The Met Office warnings follow the death of an elderly man who was killed as winds rose to more than 100mph across the UK.
The man, in his 70s, was trying to move a tree near Chippenham, in Wiltshire, which had brought down power cables.
Gusts of up to 108mph hit Aberdaron on the Lyn Peninsula in Wales over the past 24 hours, while winds of 96mph were recorded off the south coast of England.
The Met Office has also issued yellow warnings for snow, wind and ice across many parts of the UK on Thursday.
Winds of up to 70mph are expected to strike areas in the South West and the Midlands, with North Wales, Northern Ireland and northern England also due to be battered by high winds.
Snowfall has been predicted for elevated regions in Scotland.
The Environment Agency has 14 severe flood warnings – meaning there is a danger to life – in place for the South East, covering regions close to the River Thames.
Two further severe flood warnings are in place for the Somerset Levels.
There are around 400 flood warnings and alerts in place for the rest of the UK, meaning people in the affected areas are urged to take immediate action or to be prepared.
Prime Minister David Cameron is expected to cut short his duties at an international conference to focus on the response to the flooding.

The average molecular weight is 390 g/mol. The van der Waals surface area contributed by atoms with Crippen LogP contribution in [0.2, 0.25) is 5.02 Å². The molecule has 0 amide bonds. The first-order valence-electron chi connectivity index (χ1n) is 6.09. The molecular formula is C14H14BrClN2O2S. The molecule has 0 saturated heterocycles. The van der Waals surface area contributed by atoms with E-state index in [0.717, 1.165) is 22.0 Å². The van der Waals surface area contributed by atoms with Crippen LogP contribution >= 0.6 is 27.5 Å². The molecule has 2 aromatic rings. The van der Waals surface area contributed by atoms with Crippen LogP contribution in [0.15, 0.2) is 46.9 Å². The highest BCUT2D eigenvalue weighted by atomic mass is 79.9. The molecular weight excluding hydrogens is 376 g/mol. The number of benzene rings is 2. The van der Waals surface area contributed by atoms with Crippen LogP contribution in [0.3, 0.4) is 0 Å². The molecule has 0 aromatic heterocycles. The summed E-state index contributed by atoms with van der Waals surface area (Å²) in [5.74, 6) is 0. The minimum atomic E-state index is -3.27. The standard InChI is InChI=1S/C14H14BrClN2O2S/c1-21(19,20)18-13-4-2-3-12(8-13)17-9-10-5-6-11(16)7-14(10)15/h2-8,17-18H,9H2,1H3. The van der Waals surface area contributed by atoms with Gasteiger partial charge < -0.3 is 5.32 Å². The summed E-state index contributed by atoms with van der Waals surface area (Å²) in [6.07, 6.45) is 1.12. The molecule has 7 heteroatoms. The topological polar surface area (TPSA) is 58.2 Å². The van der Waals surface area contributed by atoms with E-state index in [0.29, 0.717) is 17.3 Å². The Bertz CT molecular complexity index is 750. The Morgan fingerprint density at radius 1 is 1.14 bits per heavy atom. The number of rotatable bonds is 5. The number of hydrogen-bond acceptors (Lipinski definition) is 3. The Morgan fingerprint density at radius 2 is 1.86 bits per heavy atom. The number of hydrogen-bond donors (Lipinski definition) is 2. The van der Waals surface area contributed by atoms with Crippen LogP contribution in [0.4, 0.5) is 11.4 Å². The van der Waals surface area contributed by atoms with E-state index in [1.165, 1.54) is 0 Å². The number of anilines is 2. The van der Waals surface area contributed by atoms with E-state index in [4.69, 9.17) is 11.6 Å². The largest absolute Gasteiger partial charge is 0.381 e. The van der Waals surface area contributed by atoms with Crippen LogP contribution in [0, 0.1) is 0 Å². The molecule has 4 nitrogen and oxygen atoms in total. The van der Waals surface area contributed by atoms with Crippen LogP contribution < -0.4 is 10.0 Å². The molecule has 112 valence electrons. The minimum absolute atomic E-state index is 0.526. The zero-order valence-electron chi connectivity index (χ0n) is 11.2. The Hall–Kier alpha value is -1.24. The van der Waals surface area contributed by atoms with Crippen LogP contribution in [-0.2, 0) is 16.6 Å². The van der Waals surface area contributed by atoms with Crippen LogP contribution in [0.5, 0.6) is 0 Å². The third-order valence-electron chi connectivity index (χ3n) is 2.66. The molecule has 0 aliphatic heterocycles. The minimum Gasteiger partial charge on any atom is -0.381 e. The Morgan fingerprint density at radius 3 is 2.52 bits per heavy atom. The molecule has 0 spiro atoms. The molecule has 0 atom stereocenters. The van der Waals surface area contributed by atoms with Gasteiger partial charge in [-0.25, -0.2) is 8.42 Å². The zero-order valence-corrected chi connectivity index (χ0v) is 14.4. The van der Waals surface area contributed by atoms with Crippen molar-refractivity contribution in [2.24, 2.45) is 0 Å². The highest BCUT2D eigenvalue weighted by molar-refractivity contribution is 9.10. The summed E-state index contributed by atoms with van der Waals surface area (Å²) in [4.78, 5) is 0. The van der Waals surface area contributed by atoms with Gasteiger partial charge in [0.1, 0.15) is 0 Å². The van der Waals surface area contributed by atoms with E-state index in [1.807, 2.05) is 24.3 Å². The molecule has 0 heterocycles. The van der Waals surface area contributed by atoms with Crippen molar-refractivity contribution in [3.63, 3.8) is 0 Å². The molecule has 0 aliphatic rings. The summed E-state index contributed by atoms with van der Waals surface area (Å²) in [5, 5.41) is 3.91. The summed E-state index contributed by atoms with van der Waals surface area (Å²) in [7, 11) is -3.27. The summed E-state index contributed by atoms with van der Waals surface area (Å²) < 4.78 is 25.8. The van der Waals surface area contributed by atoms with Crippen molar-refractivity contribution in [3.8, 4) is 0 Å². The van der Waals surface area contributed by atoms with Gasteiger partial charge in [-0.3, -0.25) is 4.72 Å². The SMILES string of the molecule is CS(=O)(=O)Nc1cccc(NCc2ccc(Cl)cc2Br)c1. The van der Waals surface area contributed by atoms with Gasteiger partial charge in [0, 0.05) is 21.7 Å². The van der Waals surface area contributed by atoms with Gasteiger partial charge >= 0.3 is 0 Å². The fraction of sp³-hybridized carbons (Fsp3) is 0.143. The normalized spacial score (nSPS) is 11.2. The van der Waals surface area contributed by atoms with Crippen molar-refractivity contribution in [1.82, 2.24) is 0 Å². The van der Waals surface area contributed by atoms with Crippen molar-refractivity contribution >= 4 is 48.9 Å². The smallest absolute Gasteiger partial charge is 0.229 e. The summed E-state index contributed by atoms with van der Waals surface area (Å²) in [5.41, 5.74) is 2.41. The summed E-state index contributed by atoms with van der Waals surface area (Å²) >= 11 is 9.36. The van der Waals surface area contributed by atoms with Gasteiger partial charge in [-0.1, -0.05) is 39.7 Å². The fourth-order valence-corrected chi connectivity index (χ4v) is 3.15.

He had been due to speak at the a conference in London on the illegal wildlife trade, alongside the Prince of Wales and Duke of Cambridge.
The new Cabinet committee on flood recovery is also expected to meet, replacing a scheduled meeting of the full Cabinet.
Another storm is due to strike Britain on Friday, bringing the risk of further flooding to regions that have struggled with heavy rainfall and been under water since December.
The inclement weather has caused travel chaos, with Virgin Trains advising customers that “some services” will be affected this morning due to disruption.
On the North Yorkshire moors, an East Coast train was held up for several hours on Wednesday due to a power cut.
Passenger Antonia Goddard told Sky News: “We’ve been stuck here for a few hours now waiting for rescue.
“We were told there was no power for the train. We’ve been on emergency lights and there’s no heating.”
Hurricane-force winds also left more than 190,000 customers without power in Ireland.
The outage was the largest in the country for more than 15 years, with more than 2,000 separate faults across the network.
At its peak, the outage affected more than a quarter of a million customers.
Energy Networks Association said 80,000 people in the UK remained without power despite 145,000 people being reconnected following storm damage.
Those still cut off included 5,000 in the North East and Yorkshire, 5,000 in the North West, 3,650 in the south and 10,500 in Wales.
The Ministry of Defence (MoD) said more than 2,000 military personnel were on “high-readiness” to respond to requests in flood-affected areas.
Major General Patrick Sanders, assistant chief of the defence staff, said troops were providing help with resilience, relief and additional manpower for what he described as an “almost unparalleled” natural crisis.
“There’s more that we can do and we want to do more wherever we can make a difference, so please use us, that’s what we’re here for,” he said.
Meanwhile, officers from Greater Manchester Police took more than 1,700 calls in seven hours yesterday as severe weather hit the region.